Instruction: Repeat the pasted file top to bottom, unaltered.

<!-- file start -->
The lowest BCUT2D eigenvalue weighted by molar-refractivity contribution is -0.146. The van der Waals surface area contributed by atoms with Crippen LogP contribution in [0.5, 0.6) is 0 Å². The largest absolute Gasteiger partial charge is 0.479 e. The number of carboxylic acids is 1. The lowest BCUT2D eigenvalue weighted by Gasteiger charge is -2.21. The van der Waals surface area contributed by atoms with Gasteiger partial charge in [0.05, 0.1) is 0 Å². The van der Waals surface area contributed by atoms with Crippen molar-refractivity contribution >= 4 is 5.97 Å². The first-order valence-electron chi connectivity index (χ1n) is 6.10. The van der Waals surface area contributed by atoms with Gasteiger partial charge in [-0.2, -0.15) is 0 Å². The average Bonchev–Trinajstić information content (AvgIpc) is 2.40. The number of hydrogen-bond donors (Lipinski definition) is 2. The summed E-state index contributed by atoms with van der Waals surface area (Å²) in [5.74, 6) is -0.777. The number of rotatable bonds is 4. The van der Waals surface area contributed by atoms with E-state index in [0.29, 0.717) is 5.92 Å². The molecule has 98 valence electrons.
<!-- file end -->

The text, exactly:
The lowest BCUT2D eigenvalue weighted by molar-refractivity contribution is -0.146. The van der Waals surface area contributed by atoms with Crippen LogP contribution in [0.5, 0.6) is 0 Å². The largest absolute Gasteiger partial charge is 0.479 e. The number of carboxylic acids is 1. The lowest BCUT2D eigenvalue weighted by Gasteiger charge is -2.21. The van der Waals surface area contributed by atoms with Gasteiger partial charge in [0.05, 0.1) is 0 Å². The van der Waals surface area contributed by atoms with Crippen molar-refractivity contribution >= 4 is 5.97 Å². The first-order valence-electron chi connectivity index (χ1n) is 6.10. The van der Waals surface area contributed by atoms with Gasteiger partial charge in [-0.2, -0.15) is 0 Å². The average Bonchev–Trinajstić information content (AvgIpc) is 2.40. The number of hydrogen-bond donors (Lipinski definition) is 2. The summed E-state index contributed by atoms with van der Waals surface area (Å²) in [5.74, 6) is -0.777. The number of rotatable bonds is 4. The van der Waals surface area contributed by atoms with E-state index in [0.29, 0.717) is 5.92 Å². The molecule has 98 valence electrons.